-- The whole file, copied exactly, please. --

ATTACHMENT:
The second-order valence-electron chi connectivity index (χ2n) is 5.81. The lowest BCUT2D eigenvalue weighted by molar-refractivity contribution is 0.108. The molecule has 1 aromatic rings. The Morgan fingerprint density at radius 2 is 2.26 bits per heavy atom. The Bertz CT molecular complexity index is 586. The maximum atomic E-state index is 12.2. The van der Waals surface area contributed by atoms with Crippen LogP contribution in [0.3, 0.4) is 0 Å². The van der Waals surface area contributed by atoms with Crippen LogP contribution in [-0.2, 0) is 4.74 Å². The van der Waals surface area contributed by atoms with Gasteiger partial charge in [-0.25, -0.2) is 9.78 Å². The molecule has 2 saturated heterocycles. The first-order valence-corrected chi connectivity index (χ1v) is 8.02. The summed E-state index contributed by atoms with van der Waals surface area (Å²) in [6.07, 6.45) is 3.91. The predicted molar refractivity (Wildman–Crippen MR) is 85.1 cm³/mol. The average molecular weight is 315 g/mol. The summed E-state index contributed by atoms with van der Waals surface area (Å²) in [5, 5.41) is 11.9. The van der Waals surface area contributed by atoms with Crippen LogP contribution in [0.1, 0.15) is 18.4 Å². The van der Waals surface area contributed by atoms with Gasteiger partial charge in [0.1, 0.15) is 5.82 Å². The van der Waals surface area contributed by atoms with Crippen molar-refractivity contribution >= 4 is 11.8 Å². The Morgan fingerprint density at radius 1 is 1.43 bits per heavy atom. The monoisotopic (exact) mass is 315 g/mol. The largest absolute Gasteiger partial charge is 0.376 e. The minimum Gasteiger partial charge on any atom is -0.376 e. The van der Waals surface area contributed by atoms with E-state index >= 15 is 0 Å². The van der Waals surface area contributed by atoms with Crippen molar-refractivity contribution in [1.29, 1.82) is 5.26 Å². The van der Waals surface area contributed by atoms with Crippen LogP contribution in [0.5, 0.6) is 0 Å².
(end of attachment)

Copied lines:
The second-order valence-electron chi connectivity index (χ2n) is 5.81. The lowest BCUT2D eigenvalue weighted by molar-refractivity contribution is 0.108. The molecule has 1 aromatic rings. The Morgan fingerprint density at radius 2 is 2.26 bits per heavy atom. The Bertz CT molecular complexity index is 586. The maximum atomic E-state index is 12.2. The van der Waals surface area contributed by atoms with Crippen LogP contribution in [0.3, 0.4) is 0 Å². The van der Waals surface area contributed by atoms with Crippen LogP contribution in [-0.2, 0) is 4.74 Å². The van der Waals surface area contributed by atoms with Gasteiger partial charge in [-0.25, -0.2) is 9.78 Å². The molecule has 2 saturated heterocycles. The first-order valence-corrected chi connectivity index (χ1v) is 8.02. The summed E-state index contributed by atoms with van der Waals surface area (Å²) in [6.07, 6.45) is 3.91. The predicted molar refractivity (Wildman–Crippen MR) is 85.1 cm³/mol. The average molecular weight is 315 g/mol. The summed E-state index contributed by atoms with van der Waals surface area (Å²) in [5, 5.41) is 11.9. The van der Waals surface area contributed by atoms with Crippen LogP contribution in [0.1, 0.15) is 18.4 Å². The van der Waals surface area contributed by atoms with Gasteiger partial charge in [0.1, 0.15) is 5.82 Å². The van der Waals surface area contributed by atoms with Crippen molar-refractivity contribution >= 4 is 11.8 Å². The Morgan fingerprint density at radius 1 is 1.43 bits per heavy atom. The monoisotopic (exact) mass is 315 g/mol. The largest absolute Gasteiger partial charge is 0.376 e. The minimum Gasteiger partial charge on any atom is -0.376 e. The van der Waals surface area contributed by atoms with E-state index >= 15 is 0 Å². The van der Waals surface area contributed by atoms with Crippen molar-refractivity contribution in [1.29, 1.82) is 5.26 Å². The van der Waals surface area contributed by atoms with Crippen LogP contribution in [0.5, 0.6) is 0 Å².